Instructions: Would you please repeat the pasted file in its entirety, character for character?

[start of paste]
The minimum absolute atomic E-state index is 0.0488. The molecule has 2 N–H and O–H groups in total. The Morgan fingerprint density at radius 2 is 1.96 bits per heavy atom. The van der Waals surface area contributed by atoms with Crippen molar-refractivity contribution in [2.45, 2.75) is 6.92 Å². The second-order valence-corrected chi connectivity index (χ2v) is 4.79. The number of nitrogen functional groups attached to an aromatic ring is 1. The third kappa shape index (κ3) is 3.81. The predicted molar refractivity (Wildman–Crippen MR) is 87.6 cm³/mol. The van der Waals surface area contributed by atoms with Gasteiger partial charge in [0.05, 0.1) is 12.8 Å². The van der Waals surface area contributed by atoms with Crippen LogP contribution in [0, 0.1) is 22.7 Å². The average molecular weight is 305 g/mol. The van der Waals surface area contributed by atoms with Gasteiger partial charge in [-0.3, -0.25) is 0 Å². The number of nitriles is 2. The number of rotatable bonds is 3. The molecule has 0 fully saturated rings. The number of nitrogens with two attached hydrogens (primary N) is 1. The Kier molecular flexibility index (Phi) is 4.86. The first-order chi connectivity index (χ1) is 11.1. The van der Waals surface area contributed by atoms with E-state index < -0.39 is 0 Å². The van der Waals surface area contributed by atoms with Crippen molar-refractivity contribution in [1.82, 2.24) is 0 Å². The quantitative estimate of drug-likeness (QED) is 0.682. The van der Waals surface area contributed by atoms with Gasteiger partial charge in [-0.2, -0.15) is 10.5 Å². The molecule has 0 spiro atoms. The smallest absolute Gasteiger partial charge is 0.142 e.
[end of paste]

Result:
The minimum absolute atomic E-state index is 0.0488. The molecule has 2 N–H and O–H groups in total. The Morgan fingerprint density at radius 2 is 1.96 bits per heavy atom. The van der Waals surface area contributed by atoms with Crippen molar-refractivity contribution in [2.45, 2.75) is 6.92 Å². The second-order valence-corrected chi connectivity index (χ2v) is 4.79. The number of nitrogen functional groups attached to an aromatic ring is 1. The third kappa shape index (κ3) is 3.81. The predicted molar refractivity (Wildman–Crippen MR) is 87.6 cm³/mol. The van der Waals surface area contributed by atoms with Gasteiger partial charge in [0.05, 0.1) is 12.8 Å². The van der Waals surface area contributed by atoms with Crippen LogP contribution in [0, 0.1) is 22.7 Å². The average molecular weight is 305 g/mol. The van der Waals surface area contributed by atoms with Gasteiger partial charge in [-0.3, -0.25) is 0 Å². The number of nitriles is 2. The number of rotatable bonds is 3. The molecule has 0 fully saturated rings. The number of nitrogens with two attached hydrogens (primary N) is 1. The Kier molecular flexibility index (Phi) is 4.86. The first-order chi connectivity index (χ1) is 11.1. The van der Waals surface area contributed by atoms with E-state index < -0.39 is 0 Å². The van der Waals surface area contributed by atoms with Crippen molar-refractivity contribution in [1.82, 2.24) is 0 Å². The quantitative estimate of drug-likeness (QED) is 0.682. The van der Waals surface area contributed by atoms with Gasteiger partial charge in [-0.2, -0.15) is 10.5 Å². The molecule has 0 spiro atoms. The smallest absolute Gasteiger partial charge is 0.142 e.